Pro-Ject Debut Carbon
The best sounding
Why you should buy this: A carbon fiber tonearm, Ortofon 2M red cartridge, and hefty platter.
Who it’s for: The aspiring audiophile who hasn’t quite landed a corner office, but demands the highest-quality components for the money.
How much it will cost: $399.
Why we picked the Pro-Ject Debut Carbon:
Designed to set new standards in the affordable audiophile category, this belt-driven table boasts a carbon-tube tonearm to reduce unwanted resonance, a quiet-run DC power supply, a weightier platter to hold your records more securely, and an Ortofon 2M Red cartridge to help you rock out to optimal sound. One caveat — there’s no dust cover on board, so you’ll have to clean those records diligently to keep your stylus sterling (we recommend the tried-and-true LP brush from Audioquest). Not only does this table sound amazing, it also looks fantastic; we can actually feel you picturing this beauty in your listening room, trying to decide if you should go with a flashy color from its seven available choices, or perhaps something more restrained. Luckily, with a table this cool, there’s no wrong answer. If you’re looking for the best sound for the money, there is absolutely no better buy.
The best low-cost option
Why you should buy this: Simple functionality, and long-term upgrade potential.
Who it’s for: The new vinyl listener who wants a well-constructed table to launch into their new hobby.
How much it will cost: $160.
Why we picked the Stanton T62:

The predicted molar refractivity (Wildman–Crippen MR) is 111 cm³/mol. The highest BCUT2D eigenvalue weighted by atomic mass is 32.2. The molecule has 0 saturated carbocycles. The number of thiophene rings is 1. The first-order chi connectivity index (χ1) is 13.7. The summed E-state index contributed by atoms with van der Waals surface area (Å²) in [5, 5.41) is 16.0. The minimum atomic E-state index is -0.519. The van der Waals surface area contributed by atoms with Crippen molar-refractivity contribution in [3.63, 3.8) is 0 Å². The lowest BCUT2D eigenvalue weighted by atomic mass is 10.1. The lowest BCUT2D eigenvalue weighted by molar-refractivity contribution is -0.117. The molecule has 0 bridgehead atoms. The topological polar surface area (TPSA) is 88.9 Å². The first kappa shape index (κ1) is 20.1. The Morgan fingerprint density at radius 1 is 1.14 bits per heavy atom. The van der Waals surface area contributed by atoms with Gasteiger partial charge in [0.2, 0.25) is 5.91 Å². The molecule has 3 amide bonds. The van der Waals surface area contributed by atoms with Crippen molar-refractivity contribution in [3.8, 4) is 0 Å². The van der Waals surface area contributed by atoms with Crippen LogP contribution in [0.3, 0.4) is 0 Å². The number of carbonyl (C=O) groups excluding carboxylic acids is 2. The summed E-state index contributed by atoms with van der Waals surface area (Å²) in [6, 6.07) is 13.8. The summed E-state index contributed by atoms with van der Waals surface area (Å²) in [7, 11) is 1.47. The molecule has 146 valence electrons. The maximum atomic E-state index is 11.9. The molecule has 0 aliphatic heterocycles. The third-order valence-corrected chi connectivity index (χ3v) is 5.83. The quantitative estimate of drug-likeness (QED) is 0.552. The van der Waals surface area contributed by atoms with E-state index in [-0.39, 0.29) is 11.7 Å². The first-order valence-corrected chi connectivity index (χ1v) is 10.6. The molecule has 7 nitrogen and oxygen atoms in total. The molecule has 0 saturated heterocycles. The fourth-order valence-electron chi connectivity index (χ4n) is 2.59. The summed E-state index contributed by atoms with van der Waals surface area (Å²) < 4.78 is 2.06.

Where many entry-level tables boast more features than the Stanton T62, they lack the overall quality of this beginner deck, which offers a stable direct-drive motor and a well-constructed tonearm with replaceable cartridge. Because it was designed with DJs in mind, the T62 is an extremely rugged turntable that should last for years, and the replaceable cartridge means that buyers can eventually upgrade their sound with a fresh purchase from Audio Technica or Ortofon. The T62 is also easy to use, with a large play/pause button and speed adjustment mechanisms. The simple black color with blue highlights doesn’t make this the flashiest model in the entry-level price bracket, but it should complement your hi-fi just fine. If you need the best turntable for the lowest dollar amount, look no further.
U-Turn Orbit Plus
The best looking
Why you should buy this: Great sound and gorgeous design in multiple bright color options.
Who it’s for: The style-conscious vinyl enthusiast who wants great looks as well as superb sound.
How much it will cost: $290 to $400.
Why we picked the U-Turn Orbit Plus: